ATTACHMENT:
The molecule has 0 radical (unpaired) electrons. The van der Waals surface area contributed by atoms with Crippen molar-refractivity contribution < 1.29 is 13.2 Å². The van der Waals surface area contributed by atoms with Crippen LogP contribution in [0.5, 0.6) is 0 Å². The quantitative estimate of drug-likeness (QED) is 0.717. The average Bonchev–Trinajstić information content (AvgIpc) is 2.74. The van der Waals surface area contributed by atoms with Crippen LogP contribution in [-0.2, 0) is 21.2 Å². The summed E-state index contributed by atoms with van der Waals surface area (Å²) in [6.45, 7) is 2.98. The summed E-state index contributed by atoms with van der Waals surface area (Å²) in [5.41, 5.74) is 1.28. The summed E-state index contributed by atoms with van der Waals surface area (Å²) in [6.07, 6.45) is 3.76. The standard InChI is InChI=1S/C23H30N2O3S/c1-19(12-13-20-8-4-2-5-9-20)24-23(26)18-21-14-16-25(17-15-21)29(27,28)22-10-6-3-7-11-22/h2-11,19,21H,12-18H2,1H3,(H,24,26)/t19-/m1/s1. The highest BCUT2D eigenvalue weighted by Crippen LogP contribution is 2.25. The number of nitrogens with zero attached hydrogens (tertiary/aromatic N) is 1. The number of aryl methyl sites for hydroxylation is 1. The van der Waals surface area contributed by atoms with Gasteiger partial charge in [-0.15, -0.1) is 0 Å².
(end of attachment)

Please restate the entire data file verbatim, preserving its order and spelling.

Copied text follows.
The molecule has 0 radical (unpaired) electrons. The van der Waals surface area contributed by atoms with Crippen molar-refractivity contribution < 1.29 is 13.2 Å². The van der Waals surface area contributed by atoms with Crippen LogP contribution in [0.5, 0.6) is 0 Å². The quantitative estimate of drug-likeness (QED) is 0.717. The average Bonchev–Trinajstić information content (AvgIpc) is 2.74. The van der Waals surface area contributed by atoms with Crippen LogP contribution in [-0.2, 0) is 21.2 Å². The summed E-state index contributed by atoms with van der Waals surface area (Å²) in [6.45, 7) is 2.98. The summed E-state index contributed by atoms with van der Waals surface area (Å²) in [5.41, 5.74) is 1.28. The summed E-state index contributed by atoms with van der Waals surface area (Å²) in [6.07, 6.45) is 3.76. The standard InChI is InChI=1S/C23H30N2O3S/c1-19(12-13-20-8-4-2-5-9-20)24-23(26)18-21-14-16-25(17-15-21)29(27,28)22-10-6-3-7-11-22/h2-11,19,21H,12-18H2,1H3,(H,24,26)/t19-/m1/s1. The highest BCUT2D eigenvalue weighted by Crippen LogP contribution is 2.25. The number of nitrogens with zero attached hydrogens (tertiary/aromatic N) is 1. The number of aryl methyl sites for hydroxylation is 1. The van der Waals surface area contributed by atoms with Gasteiger partial charge in [-0.15, -0.1) is 0 Å².